“Bronson finally wandered off. Trevor handed me a Sprite and sat on the ottoman next to my chair. “Are you having a good time?” he asked, gulping down his own drink.  I couldn’t tell what he was drinking since the glass was opaque, but I hoped he was keeping his word that his partying days were behind him. I sipped at my soda. “It's okay. I don't really know anybody though.” “It's getting close to midnight. Do you want to get out of here?” Relieved he had made the suggestion, I smiled. “Yes, please.”  He took my hand as we walked out to his car. “Where should we go?” I asked as I put on my seatbelt. “I know just the place.” He grinned as he started the engine. We drove for a while and when we stopped we were overlooking the valley. Even though it was cold outside, the view was spectacular.  Trevor left the car running so we could stay warm. Even so, I cuddled up to him. He gazed at me, the black of his pupils enlarged in his blue eyes. “It's midnight, Lily.” His voice was husky as he reached out and cradled my face in his hands. I closed my eyes, ready to accept his kiss. He pressed his lips against mine, gently at first, then more urgently. “I don't think I can wait four more weeks,” he groaned. “We're practically married now. Do we really need to wait?” I pulled back. “But we’re not actually married.” He stared at me in the dim moonlight. “You’re one stubborn girl.” Wanting to change the subject, I groped around in my mind for something else to talk about. The messages I'd received popped into my head and they wouldn't leave. “Trevor, I got a weird e-mail the other day.” “Oh, yeah?” He said without much enthusiasm.  “Yes. They were about you.” That got his attention. He sat up straighter. “Who sent them?” “I don't know,” I said. “Okay. What did they say?” “Basically, they told me not to marry you.”  “What?” He shifted in his seat to face me more squarely.  “That's right. This time I sent an e-mail back, though,” I smiled, proud I had taken some sort of action. “And did you get a response?” “Not yet.” His hand shot out and grabbed me by the arm. “Tell me if you do. Will you promise me?” Startled by his response, I said, “Okay, if that's what you want.” He let go of my arm and I rubbed it where he had squeezed.  “It's getting late. I'd better get you home.” Trevor put the car in gear and we drove toward my apartment. His sudden change in attitude concerned me. What did he know that he wasn’t telling me? The spring semester started a few days later. I was excited to begin my new classes and went eagerly to my first one. It was a required Humanities course. I was surprised to find Justin sitting in the classroom. There was an empty seat beside him and I pulled it out and sat down. “What are you doing in this class?” I said. “Oh, hey, Lily. How's it going?” His smile was warm and friendly. “Great. How about you? I hear you and Pamela are getting serious.”  “Yeah, but not as serious as you, I hear.”  I noticed he seemed very pleased to hear about my own engagement and was surprised. I guess he's over me, I thought. That's good, I suppose. “Yes. Three and a”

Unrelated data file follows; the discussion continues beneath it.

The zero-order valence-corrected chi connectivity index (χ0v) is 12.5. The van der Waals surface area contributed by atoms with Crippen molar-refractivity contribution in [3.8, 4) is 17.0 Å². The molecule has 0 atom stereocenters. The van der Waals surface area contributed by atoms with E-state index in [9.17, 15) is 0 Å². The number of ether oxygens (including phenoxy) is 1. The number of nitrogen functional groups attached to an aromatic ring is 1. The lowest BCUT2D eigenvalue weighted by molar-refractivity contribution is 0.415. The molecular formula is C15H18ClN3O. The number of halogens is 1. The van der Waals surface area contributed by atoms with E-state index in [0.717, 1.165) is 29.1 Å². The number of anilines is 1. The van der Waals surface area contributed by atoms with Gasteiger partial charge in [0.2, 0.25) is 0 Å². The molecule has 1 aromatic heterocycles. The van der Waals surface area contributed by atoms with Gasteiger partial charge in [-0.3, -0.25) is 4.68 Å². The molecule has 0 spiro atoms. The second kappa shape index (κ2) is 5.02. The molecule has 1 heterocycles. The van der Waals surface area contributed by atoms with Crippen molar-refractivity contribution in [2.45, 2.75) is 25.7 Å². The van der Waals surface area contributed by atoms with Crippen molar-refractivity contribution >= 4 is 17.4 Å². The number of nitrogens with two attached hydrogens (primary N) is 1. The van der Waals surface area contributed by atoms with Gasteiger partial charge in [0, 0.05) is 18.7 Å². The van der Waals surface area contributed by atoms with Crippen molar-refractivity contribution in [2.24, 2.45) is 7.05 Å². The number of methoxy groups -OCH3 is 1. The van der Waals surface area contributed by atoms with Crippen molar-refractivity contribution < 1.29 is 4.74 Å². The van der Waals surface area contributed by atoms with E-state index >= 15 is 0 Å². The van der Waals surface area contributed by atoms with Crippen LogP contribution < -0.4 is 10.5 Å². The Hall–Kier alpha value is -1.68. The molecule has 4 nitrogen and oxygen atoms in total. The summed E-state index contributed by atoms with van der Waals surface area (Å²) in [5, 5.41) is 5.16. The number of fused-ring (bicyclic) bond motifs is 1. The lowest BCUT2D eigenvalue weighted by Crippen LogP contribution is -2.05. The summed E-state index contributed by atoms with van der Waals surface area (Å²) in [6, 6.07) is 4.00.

― Christine Kersey, quote from He Loves Me Not


“Our troubles are but mayflies, rising and falling between the turn of dawn and dusk. And then they are gone to the houses of memory, you and I will remain, Yukiko.”
― Jay Kristoff, quote from Stormdancer


“Early retirement, Dalton. Teach yourself to type with your toes and you
can start writing your memoirs.”
― Mark Allen Smith, quote from The Inquisitor


“THAT IS NOT DEAD WHICH CAN ETERNAL LIE /AND WITH STRANGE AEONS, EVEN DEATH MAY LIVE AND LET DIE”
― Mark McLaughlin, quote from Best Little Witch-House in Arkham


Interesting books

Born of Hatred
(6.4K)
Born of Hatred
by Steve McHugh
Trapped
(4.6K)
Trapped
by Jack Kilborn
Miss Smilla's Feeling For Snow
(34.1K)
Miss Smilla's Feelin...
by Peter Høeg
The Future of the Mind: The Scientific Quest to Understand, Enhance, and Empower the Mind
(9.6K)
The Future of the Mi...
by Michio Kaku
Game
(9.3K)
Game
by Barry Lyga
Agaat
(1.1K)
Agaat
by Marlene van Niekerk

About BookQuoters

BookQuoters is a community of passionate readers who enjoy sharing the most meaningful, memorable and interesting quotes from great books. As the world communicates more and more via texts, memes and sound bytes, short but profound quotes from books have become more relevant and important. For some of us a quote becomes a mantra, a goal or a philosophy by which we live. For all of us, quotes are a great way to remember a book and to carry with us the author’s best ideas.

We thoughtfully gather quotes from our favorite books, both classic and current, and choose the ones that are most thought-provoking. Each quote represents a book that is interesting, well written and has potential to enhance the reader’s life. We also accept submissions from our visitors and will select the quotes we feel are most appealing to the BookQuoters community.

Founded in 2018, BookQuoters has quickly become a large and vibrant community of people who share an affinity for books. Books are seen by some as a throwback to a previous world; conversely, gleaning the main ideas of a book via a quote or a quick summary is typical of the Information Age but is a habit disdained by some diehard readers. We feel that we have the best of both worlds at BookQuoters; we read books cover-to-cover but offer you some of the highlights. We hope you’ll join us.